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“An Improv for Cameras”: How Robert Elswit Shot ‘The King of Staten Island’

Here’s an interview with cinematographer Robert Elswit on the joys and challenges of blending comedy and naturalism in ‘The King of Staten Island.’
The King Of Staten Island Pete and Kids
By  · Published on June 22nd, 2020

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Cinematographer Robert Elswit has a ridiculously diverse body of work. He shot two Mission: Impossibles, multiple Paul Thomas Anderson films, and everything from critically acclaimed darlings like Nightcrawler to beloved cult trash like Trick or Treat. He’s a flexible professional, and that’s likely what drew Judd Apatow to Elswit when it came to tapping a DP for The King of Staten Island

Whether he’s shooting Inherent Vice or Gigli, Elswit has an aptitude for grounding his camera with realistic locations and lighting, an approach that compliments The King of Staten Island‘s desire for naturalism as well as Apatow’s improvisation-focused directorial style. Below is an interview with Elswit courtesy of video essayist Thomas Flight on the influence of the Safdie brothers’ Good Time, the challenge of shooting in real Staten Island homes, and how he leveraged wide angles to convey character.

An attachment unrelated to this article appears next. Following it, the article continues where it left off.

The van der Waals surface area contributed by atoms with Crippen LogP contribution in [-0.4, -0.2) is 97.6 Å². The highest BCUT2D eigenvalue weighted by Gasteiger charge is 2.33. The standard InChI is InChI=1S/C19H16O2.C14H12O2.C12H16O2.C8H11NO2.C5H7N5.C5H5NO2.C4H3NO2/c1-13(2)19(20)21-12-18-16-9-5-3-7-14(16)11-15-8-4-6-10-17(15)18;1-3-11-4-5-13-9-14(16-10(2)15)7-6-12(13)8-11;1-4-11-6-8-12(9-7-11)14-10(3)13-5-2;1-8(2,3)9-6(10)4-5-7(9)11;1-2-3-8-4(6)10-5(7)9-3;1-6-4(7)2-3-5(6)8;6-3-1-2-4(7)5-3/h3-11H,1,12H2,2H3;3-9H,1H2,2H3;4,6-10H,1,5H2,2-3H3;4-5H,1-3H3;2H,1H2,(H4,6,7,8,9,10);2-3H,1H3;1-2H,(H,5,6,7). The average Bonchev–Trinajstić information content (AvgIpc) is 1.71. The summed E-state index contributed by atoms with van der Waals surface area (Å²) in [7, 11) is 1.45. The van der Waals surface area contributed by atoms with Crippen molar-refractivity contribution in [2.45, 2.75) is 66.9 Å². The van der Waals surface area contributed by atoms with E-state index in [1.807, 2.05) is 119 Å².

You can watch “How Robert Elswit Shot The King of Staten Island – Interview” here:

Who made this?

This video essay was created by Virginia-based filmmaker and video editor Thomas Flight, who runs a YouTube channel under the same name. You can follow Flight and check out his back catalog of video essays on YouTube here. You can follow him on Twitter here.

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Meg Shields is the humble farm boy of your dreams and a senior contributor at Film School Rejects. She currently runs three columns at FSR: The Queue, How'd They Do That?, and Horrorscope. She is also a curator for One Perfect Shot and a freelance writer for hire. Meg can be found screaming about John Boorman's 'Excalibur' on Twitter here: @TheWorstNun. (She/Her).